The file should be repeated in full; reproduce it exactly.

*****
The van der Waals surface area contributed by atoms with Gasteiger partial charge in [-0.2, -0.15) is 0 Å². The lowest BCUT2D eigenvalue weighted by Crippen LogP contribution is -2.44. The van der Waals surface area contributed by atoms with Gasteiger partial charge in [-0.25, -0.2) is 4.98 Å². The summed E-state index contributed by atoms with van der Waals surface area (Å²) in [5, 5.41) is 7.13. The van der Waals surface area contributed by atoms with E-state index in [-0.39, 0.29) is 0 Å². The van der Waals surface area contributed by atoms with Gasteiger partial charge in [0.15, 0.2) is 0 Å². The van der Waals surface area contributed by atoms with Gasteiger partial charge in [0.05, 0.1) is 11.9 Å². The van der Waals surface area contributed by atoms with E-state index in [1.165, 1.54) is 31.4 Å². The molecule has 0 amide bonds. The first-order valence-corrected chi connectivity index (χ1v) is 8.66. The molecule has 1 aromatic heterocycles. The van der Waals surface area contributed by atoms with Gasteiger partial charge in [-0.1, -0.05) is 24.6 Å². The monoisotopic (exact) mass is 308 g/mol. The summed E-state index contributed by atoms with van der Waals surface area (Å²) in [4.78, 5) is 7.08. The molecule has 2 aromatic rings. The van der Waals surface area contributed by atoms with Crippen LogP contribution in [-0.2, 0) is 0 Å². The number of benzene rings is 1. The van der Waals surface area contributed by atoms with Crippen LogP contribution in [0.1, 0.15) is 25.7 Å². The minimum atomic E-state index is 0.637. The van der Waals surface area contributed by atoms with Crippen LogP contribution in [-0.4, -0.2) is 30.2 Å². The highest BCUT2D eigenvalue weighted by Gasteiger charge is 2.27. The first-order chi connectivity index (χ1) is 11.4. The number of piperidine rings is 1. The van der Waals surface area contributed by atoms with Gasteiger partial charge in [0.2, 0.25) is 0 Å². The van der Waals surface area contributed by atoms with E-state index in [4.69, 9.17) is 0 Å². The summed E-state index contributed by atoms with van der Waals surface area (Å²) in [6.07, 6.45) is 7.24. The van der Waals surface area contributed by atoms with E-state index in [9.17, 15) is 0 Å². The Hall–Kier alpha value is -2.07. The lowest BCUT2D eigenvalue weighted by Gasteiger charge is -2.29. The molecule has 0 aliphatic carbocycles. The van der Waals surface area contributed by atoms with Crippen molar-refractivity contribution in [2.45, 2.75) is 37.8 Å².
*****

The van der Waals surface area contributed by atoms with Gasteiger partial charge in [-0.2, -0.15) is 0 Å². The lowest BCUT2D eigenvalue weighted by Crippen LogP contribution is -2.44. The van der Waals surface area contributed by atoms with Gasteiger partial charge in [-0.25, -0.2) is 4.98 Å². The summed E-state index contributed by atoms with van der Waals surface area (Å²) in [5, 5.41) is 7.13. The van der Waals surface area contributed by atoms with E-state index in [-0.39, 0.29) is 0 Å². The van der Waals surface area contributed by atoms with Gasteiger partial charge in [0.15, 0.2) is 0 Å². The van der Waals surface area contributed by atoms with Gasteiger partial charge in [0.05, 0.1) is 11.9 Å². The van der Waals surface area contributed by atoms with E-state index in [1.165, 1.54) is 31.4 Å². The molecule has 0 amide bonds. The first-order valence-corrected chi connectivity index (χ1v) is 8.66. The molecule has 1 aromatic heterocycles. The van der Waals surface area contributed by atoms with Gasteiger partial charge in [-0.1, -0.05) is 24.6 Å². The monoisotopic (exact) mass is 308 g/mol. The summed E-state index contributed by atoms with van der Waals surface area (Å²) in [4.78, 5) is 7.08. The molecule has 2 aromatic rings. The van der Waals surface area contributed by atoms with Crippen LogP contribution in [-0.2, 0) is 0 Å². The number of benzene rings is 1. The van der Waals surface area contributed by atoms with Crippen LogP contribution in [0.1, 0.15) is 25.7 Å². The minimum atomic E-state index is 0.637. The van der Waals surface area contributed by atoms with Crippen LogP contribution in [-0.4, -0.2) is 30.2 Å². The highest BCUT2D eigenvalue weighted by Gasteiger charge is 2.27. The first-order chi connectivity index (χ1) is 11.4. The number of piperidine rings is 1. The van der Waals surface area contributed by atoms with Gasteiger partial charge in [0.2, 0.25) is 0 Å². The van der Waals surface area contributed by atoms with E-state index in [4.69, 9.17) is 0 Å². The summed E-state index contributed by atoms with van der Waals surface area (Å²) in [6.07, 6.45) is 7.24. The van der Waals surface area contributed by atoms with E-state index in [9.17, 15) is 0 Å². The Hall–Kier alpha value is -2.07. The lowest BCUT2D eigenvalue weighted by Gasteiger charge is -2.29. The molecule has 0 aliphatic carbocycles. The van der Waals surface area contributed by atoms with Crippen molar-refractivity contribution in [2.45, 2.75) is 37.8 Å².